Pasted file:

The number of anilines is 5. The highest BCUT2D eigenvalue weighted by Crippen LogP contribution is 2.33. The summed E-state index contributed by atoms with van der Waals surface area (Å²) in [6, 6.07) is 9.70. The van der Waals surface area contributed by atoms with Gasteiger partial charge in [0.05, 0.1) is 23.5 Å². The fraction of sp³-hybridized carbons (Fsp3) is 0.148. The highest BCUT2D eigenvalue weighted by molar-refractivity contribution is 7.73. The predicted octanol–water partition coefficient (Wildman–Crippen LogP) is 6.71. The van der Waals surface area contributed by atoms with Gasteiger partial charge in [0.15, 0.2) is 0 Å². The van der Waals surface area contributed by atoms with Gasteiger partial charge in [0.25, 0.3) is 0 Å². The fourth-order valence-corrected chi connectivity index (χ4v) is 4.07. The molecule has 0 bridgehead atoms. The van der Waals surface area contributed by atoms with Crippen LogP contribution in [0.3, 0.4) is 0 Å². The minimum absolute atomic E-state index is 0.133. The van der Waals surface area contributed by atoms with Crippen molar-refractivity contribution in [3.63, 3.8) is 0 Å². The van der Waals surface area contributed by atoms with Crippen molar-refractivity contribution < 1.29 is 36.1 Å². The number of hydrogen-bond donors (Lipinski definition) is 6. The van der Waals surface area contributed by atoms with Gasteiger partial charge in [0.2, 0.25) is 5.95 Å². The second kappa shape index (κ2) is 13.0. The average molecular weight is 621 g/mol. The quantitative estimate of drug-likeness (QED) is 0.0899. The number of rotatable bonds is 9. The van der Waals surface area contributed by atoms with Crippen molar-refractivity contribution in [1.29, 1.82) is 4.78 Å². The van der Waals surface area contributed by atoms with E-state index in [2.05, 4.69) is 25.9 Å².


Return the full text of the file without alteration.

The number of anilines is 5. The highest BCUT2D eigenvalue weighted by Crippen LogP contribution is 2.33. The summed E-state index contributed by atoms with van der Waals surface area (Å²) in [6, 6.07) is 9.70. The van der Waals surface area contributed by atoms with Gasteiger partial charge in [0.05, 0.1) is 23.5 Å². The fraction of sp³-hybridized carbons (Fsp3) is 0.148. The highest BCUT2D eigenvalue weighted by molar-refractivity contribution is 7.73. The predicted octanol–water partition coefficient (Wildman–Crippen LogP) is 6.71. The van der Waals surface area contributed by atoms with Gasteiger partial charge in [0.15, 0.2) is 0 Å². The van der Waals surface area contributed by atoms with Gasteiger partial charge in [0.25, 0.3) is 0 Å². The fourth-order valence-corrected chi connectivity index (χ4v) is 4.07. The molecule has 0 bridgehead atoms. The van der Waals surface area contributed by atoms with Crippen LogP contribution in [0.3, 0.4) is 0 Å². The minimum absolute atomic E-state index is 0.133. The van der Waals surface area contributed by atoms with Crippen molar-refractivity contribution in [3.63, 3.8) is 0 Å². The van der Waals surface area contributed by atoms with Crippen molar-refractivity contribution < 1.29 is 36.1 Å². The number of hydrogen-bond donors (Lipinski definition) is 6. The van der Waals surface area contributed by atoms with Gasteiger partial charge in [0.2, 0.25) is 5.95 Å². The second kappa shape index (κ2) is 13.0. The average molecular weight is 621 g/mol. The quantitative estimate of drug-likeness (QED) is 0.0899. The number of rotatable bonds is 9. The van der Waals surface area contributed by atoms with Crippen molar-refractivity contribution in [1.29, 1.82) is 4.78 Å². The van der Waals surface area contributed by atoms with E-state index in [2.05, 4.69) is 25.9 Å².